U.S. sales of new single-family homes increased 13.8 percent in March, following an 11-percent decline in February, the U.S. Commerce Department reported. However, sales for the first quarter 2006 were down 9.7 percent from the fourth quarter of 2005, and year-to-date sales were down 8.2 percent from 2005.
"Month-to-month changes in the new-home sales series are notoriously volatile, but the quarterly pattern of sales is reasonably in keeping with other housing indicators, including NAHB's surveys of single-family builders," said NAHB Chief Economist David Seiders. "This longer-term pattern is consistent with the orderly cooling down process we've been anticipating, as affordability problems and reduced investor demand bring home sales down from the unsustainable levels of 2005."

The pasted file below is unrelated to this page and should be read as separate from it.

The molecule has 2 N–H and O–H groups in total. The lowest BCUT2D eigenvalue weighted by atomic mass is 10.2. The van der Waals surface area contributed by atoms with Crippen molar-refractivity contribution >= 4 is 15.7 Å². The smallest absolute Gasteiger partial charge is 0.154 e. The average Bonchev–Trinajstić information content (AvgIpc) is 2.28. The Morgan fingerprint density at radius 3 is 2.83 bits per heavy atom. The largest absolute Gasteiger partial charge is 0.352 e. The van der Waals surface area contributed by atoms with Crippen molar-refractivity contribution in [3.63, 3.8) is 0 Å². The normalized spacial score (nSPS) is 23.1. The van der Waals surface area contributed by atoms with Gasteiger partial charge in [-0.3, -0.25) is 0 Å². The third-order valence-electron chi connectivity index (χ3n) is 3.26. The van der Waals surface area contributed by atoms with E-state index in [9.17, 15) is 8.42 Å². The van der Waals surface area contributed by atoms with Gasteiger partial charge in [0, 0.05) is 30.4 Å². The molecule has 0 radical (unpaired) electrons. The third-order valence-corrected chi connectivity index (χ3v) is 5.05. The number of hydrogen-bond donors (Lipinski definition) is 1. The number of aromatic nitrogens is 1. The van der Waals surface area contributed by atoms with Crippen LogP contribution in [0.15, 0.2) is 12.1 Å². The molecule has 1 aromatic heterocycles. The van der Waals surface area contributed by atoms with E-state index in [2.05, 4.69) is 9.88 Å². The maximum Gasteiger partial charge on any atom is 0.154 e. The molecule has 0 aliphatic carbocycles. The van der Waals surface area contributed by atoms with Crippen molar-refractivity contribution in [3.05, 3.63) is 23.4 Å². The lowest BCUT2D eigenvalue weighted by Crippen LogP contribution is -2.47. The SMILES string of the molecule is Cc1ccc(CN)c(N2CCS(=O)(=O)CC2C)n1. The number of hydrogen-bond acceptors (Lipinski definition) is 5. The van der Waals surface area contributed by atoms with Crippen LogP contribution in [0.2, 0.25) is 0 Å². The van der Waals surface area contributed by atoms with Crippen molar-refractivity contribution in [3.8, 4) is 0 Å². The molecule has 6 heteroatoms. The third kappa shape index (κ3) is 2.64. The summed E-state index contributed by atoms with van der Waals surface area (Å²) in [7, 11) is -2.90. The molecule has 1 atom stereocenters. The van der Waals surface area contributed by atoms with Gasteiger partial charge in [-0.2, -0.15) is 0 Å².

According to Commerce Department figures, new-home sales increased to a seasonally adjusted annual rate of 1.213 million units in March. However, the sales pace was 1.159 million units for the first quarter as a whole, down from 1.283 million units for the last quarter of 2005 and 1.249 million units for the first quarter of last year.
All four regions across the country posted increased sales of new homes in March. Sales were up in Northeast by 4.7 percent, the Midwest by 10.9 percent, the South by 6.9 percent and in the West by 35.7 percent. However, the first-quarter average was below the final quarter of 2005 in all regions.
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